HowTo: UNIX / Linux Convert DOS Newlines CR-LF to Unix/Linux Format

by on August 28, 2006 · 18 comments· LAST UPDATED December 31, 2009

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How do I convert DOS newlines CR/LF to Unix/Linux format?

To converts text files between DOS and Unix formats you need to use special utility called dos2unix. DOS text files traditionally have carriage return and line feed pairs as their newline characters while Unix text files have the line feed as their newline character.

UNIX/Linux Commands

You can use the following tools:

  • dos2unix (also known as fromdos) - converts text files from the DOS format to the Unix
    format
  • unix2dos (also known as todos) - converts text files from the Unix format to the DOS format.
  • sed - You can use sed command for same purpose
  • tr command
  • Perl one liner

Task: Convert DOS file to UNIX format

Type the following command to convert file called myfile.txt:
$ dos2unix myfile.txt

However above command will not make a backup of original file myfile.txt. To make a backup of original file. The original file is renamed with the original filename and a .bak extension. Type the following command:
$ dos2unix -b myfile.txt

Task: Convert UNIX file to DOS format

Type the following command to convert file called myfile.txt:
$ unix2dos myfile.txt
$ unix2dos -b myfile.txt

Task: Convert Dos TO Unix Using tr Command

Type the following command:

tr -d '\r' < input.file > output.file

Task: Convert Dos TO Unix Using Perl One Liner

Type the following command:

perl -pi -e 's/\r\n/\n/g' input.file

Task: Convert UNIX to DOS format using sed command

Type the following command if you are using bash shell:
$ sed 's/$'"/`echo \\\r`/" input.txt > output.txt
Note: sed version may not work under different UNIX/Linux variant,refer your local sed man page for more info.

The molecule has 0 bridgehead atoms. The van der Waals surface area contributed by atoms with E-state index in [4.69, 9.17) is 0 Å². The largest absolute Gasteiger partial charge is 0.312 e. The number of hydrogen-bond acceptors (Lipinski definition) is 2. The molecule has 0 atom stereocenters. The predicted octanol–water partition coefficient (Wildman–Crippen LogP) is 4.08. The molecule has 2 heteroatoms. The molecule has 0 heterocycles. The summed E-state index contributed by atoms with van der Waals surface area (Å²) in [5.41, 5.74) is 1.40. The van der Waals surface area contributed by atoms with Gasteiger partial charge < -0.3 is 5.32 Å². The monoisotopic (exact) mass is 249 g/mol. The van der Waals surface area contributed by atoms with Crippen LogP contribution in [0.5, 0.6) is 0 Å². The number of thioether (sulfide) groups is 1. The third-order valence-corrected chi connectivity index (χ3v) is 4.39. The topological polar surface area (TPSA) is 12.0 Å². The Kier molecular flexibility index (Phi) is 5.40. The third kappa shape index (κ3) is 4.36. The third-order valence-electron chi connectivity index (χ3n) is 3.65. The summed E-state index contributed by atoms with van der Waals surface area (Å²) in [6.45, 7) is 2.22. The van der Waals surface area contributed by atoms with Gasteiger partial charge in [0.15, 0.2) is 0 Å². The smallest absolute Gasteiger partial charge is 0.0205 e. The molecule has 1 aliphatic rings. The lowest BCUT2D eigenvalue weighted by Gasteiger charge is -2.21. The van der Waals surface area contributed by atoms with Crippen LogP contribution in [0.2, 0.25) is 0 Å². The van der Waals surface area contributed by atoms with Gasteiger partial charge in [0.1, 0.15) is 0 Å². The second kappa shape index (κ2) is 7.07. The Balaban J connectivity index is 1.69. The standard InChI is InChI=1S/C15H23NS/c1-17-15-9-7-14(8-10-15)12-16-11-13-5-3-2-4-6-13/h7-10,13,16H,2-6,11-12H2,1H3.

Task: Convert DOS newlines (CR/LF) to Unix format using sed command

If you are using BASH shell type the following command (press Ctrl-V then Ctrl-M to get pattern or special symbol)
$ sed 's/^M$//' input.txt > output.txt
Note: sed version may not work under different UNIX/Linux variant, refer your local sed man page for more info.

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{ 18 comments… read them below or add one }

1 bruce wolford January 4, 2007 at 2:10 am

Howto: UNIX or Linux convert DOS newlines CR-LF to Unix/Linux format

THANK YOU! to who ever wrote this. I’ve been messing around with this for quite a while. This even works on AIX’s legacy version of sed. My day has been so made by this little nugget.

Reply

2 nigel February 2, 2007 at 1:42 pm

I had tried the suggestion from Wikipedia and that did not work. This solution worked perfectly first time. THANK YOU.

Reply

3 John Cairns September 5, 2007 at 2:44 pm

Your UNIX to DOS sed script is incorrect if what you want is CRLF.

$ echo | sed ‘s/$'”/`echo \\\r`/” | hexdump
0000000 0a0d

ASCII 0/13 is decimal 013, hex 0d, octal 015, bits 00001101: called ^M, CR
Official name: Carriage Return

ASCII 0/10 is decimal 010, hex 0a, octal 012, bits 00001010: called ^J, LF, NL
Official name: Line Feed